Nate's Monday Morning Message
Welcome to this edition of Nate’s Monday Morning Message. I hope each and every one of you had a fantastic weekend filled with laughs, relaxation, and fun.
Are we really making the best use of our time each and every day? Are there times when if we planned a little better we could get more done? Do we wish we had more time to spend on the things we truly love? There is a solution, and you all can accomplish this.
Let us make a personal pledge to find just another 30 minutes a day. Let us figure out where we can change our schedules to find 30 minutes. We choose what we do so we can choose what we will not do.
Set a goal, create a plan, and then accomplish it. This will be our challenge for this week. If you found 30 minutes a day, what would you do with it? Think long and hard about this answer as this will be what you think about while figuring out what you can change around, do differently, or eliminate from your schedule. Time is the one thing that is equal among all of us. How we use it is what makes all the difference in the world. Use it wisely for once it is gone it can never be replaced.
In 1883, a creative engineer named John Roebling was inspired by an idea to build a spectacular bridge connecting New York with the Long Island. However, bridge building experts throughout the world thought that this was an impossible feat and told Roebling to forget the idea. It just could not be done. It was not practical. It had never been done before.
Roebling could not ignore the vision he had in his mind of this bridge. He thought about it all the time, and he knew deep in his heart that it could be done. He just had to share the dream with someone else. After much discussion and persuasion he managed to convince his son Washington, an up and coming engineer, that the bridge in fact could be built.
Working together for the first time, the father and son developed concepts of how it could be accomplished and how the obstacles could be overcome. With great excitement and inspiration, and the headiness of a wild challenge before them, they hired their crew and began to build their dream bridge.
The project started well, but when it was only a few months underway a tragic accident on the site took the life of John Roebling. Washington was injured and left with a certain amount of brain damage, which resulted in him not being able to walk or talk or even move.
Everyone had a negative comment to make and felt that the project should be scrapped since the Roeblings were the only ones who knew how the bridge could be built. In spite of his handicap Washington was never discouraged and still had a burning desire to complete the bridge and his mind was still as sharp as ever.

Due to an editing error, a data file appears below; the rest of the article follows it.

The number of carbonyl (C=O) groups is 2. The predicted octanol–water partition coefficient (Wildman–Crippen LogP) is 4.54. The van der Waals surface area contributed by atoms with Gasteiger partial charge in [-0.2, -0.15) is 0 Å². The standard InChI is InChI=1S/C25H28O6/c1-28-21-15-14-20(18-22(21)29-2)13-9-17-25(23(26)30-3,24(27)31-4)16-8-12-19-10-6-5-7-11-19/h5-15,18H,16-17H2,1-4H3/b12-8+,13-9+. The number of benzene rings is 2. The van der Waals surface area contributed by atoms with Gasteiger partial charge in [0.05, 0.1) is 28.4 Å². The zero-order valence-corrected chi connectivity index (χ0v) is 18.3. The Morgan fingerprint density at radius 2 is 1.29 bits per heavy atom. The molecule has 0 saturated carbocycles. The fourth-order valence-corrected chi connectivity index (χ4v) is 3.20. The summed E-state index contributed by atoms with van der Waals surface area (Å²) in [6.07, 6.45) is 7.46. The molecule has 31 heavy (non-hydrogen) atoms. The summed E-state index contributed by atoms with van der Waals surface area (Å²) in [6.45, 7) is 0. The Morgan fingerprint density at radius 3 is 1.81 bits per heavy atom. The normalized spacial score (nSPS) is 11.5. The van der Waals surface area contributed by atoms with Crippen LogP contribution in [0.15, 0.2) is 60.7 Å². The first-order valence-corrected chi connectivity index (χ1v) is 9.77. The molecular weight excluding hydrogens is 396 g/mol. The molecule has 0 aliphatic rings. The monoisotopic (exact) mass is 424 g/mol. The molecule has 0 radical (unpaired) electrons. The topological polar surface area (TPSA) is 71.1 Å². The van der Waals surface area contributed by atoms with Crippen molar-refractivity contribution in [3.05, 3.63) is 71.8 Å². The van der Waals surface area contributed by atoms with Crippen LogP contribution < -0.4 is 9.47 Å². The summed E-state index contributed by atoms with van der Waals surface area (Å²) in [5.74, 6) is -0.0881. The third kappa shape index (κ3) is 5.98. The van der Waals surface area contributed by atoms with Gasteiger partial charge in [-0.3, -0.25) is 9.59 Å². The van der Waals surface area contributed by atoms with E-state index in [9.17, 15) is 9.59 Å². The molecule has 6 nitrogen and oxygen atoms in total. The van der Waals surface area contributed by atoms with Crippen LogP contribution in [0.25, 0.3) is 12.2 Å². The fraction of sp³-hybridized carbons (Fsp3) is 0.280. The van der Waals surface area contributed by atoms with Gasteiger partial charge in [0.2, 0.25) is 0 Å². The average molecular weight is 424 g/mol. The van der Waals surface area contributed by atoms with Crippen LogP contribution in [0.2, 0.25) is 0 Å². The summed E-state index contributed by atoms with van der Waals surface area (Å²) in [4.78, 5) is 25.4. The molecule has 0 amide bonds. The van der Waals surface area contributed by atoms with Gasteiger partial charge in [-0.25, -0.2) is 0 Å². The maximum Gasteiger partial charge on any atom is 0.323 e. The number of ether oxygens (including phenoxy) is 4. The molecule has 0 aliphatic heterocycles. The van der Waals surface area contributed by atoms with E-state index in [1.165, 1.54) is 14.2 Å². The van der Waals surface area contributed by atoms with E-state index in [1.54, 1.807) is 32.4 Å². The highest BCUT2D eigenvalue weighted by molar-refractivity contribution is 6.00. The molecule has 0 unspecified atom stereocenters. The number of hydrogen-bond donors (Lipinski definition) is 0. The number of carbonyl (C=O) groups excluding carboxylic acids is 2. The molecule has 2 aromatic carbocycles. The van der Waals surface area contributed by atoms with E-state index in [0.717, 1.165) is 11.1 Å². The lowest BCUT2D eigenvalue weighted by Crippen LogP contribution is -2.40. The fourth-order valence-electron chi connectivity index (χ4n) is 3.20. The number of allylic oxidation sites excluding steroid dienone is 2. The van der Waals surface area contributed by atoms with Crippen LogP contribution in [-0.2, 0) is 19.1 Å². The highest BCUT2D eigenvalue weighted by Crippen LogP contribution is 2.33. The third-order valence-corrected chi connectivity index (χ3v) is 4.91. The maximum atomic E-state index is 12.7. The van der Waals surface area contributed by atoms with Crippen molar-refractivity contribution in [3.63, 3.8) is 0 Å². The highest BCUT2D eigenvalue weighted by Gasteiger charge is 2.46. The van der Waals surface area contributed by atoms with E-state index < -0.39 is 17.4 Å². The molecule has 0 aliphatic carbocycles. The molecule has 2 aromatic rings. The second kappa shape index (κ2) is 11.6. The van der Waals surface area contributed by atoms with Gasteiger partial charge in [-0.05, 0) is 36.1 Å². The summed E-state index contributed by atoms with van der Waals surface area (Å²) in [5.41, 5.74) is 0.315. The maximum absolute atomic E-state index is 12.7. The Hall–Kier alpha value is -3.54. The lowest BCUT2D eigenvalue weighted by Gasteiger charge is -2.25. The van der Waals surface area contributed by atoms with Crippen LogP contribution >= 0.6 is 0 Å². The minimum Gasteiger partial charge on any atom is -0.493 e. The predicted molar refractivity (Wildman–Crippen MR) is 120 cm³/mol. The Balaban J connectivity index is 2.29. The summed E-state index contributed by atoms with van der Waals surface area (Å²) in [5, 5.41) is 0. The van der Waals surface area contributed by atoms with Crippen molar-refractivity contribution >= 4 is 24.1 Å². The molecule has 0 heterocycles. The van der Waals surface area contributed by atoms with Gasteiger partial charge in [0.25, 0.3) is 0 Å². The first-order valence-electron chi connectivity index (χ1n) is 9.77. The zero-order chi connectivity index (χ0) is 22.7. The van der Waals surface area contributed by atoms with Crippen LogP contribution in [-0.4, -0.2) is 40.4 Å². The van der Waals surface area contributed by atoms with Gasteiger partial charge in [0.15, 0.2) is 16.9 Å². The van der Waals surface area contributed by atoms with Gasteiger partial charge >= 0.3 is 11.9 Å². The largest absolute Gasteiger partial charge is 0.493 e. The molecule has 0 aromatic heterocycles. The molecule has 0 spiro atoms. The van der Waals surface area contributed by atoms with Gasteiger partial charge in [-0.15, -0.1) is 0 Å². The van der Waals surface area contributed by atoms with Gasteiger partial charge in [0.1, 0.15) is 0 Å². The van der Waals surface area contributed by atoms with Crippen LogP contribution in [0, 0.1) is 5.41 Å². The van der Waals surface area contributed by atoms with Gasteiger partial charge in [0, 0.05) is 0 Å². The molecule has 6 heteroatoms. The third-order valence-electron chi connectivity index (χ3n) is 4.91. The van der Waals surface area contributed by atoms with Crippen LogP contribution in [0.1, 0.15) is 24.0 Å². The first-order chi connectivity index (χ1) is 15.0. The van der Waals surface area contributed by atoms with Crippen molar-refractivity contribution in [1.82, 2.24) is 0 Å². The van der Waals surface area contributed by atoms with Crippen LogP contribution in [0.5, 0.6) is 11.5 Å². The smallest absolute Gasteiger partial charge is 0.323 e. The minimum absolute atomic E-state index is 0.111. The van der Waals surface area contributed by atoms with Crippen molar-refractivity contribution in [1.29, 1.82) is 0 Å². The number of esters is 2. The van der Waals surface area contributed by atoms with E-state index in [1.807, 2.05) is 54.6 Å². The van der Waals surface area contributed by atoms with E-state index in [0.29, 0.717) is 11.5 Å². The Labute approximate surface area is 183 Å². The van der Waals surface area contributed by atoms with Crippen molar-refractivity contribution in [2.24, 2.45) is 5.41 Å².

He tried to inspire and pass on his enthusiasm to some of his friends, but they were too daunted by the task. As he lay on his bed in his hospital room, with the sunlight streaming through the windows, a gentle breeze blew the flimsy white curtains apart and he was able to see the sky and the tops of the trees outside for just a moment.
It seemed that there was a message for him not to give up. Suddenly an idea hit him. All he could do was move one finger and he decided to make the best use of it. By moving this, he slowly developed a code of communication with his wife. He touched his wife's arm with that finger, indicating to her that he wanted her to call the engineers again. Then he used the same method of tapping her arm to tell the engineers what to do. It seemed foolish but the project was under way again. For 13 years Washington tapped out his instructions with his finger on his wife's arm, until the bridge was finally completed.
Today, the spectacular Brooklyn Bridge stands in all its glory as a tribute to the triumph of one man's indomitable spirit and his determination not to be defeated by circumstances. It is also a tribute to the engineers and their teamwork, and to their faith in a man who was considered mad by half the world. It stands too as a tangible monument to the love and devotion of his wife who for 13 long years patiently decoded the messages of her husband and told the engineers what to do.
Perhaps this is one of the best examples of a never-say-die attitude that overcomes a terrible physical handicap and achieves an impossible goal. Often when we face obstacles in our day-to-day life, our hurdles seem very small in comparison to what many others have to face. The Brooklyn Bridge shows us that dreams that seem impossible can be realized with determination and persistence, no matter what the odds are.
WORDS TO LIVE BY…
“Only those who will risk going too far can possibly find out how far one can go.” - T.S. Elliot
“Well done is better than well said.” - Benjamin Franklin
“All that we are is the result of what we have thought.”- Buddha
“Don't go where the path may lead, go instead where there is no path and leave a trail.”- Ralph Waldo Emerson
“Begin with the ending in mind.” - Stephen Covey
“Experience is not what happens to a man, it is what a man does with what happens to him.” - Aldous Leonard Huxley
“Take the first step in faith. You don't have to see the whole staircase, just take the first step.” - Dr. Martin Luther King Jr.
“People often say that motivation doesn't last. Well, neither does bathing - that's why we recommend it daily.”- Zig Ziglar
Let’s make this the best week of the year! Nate
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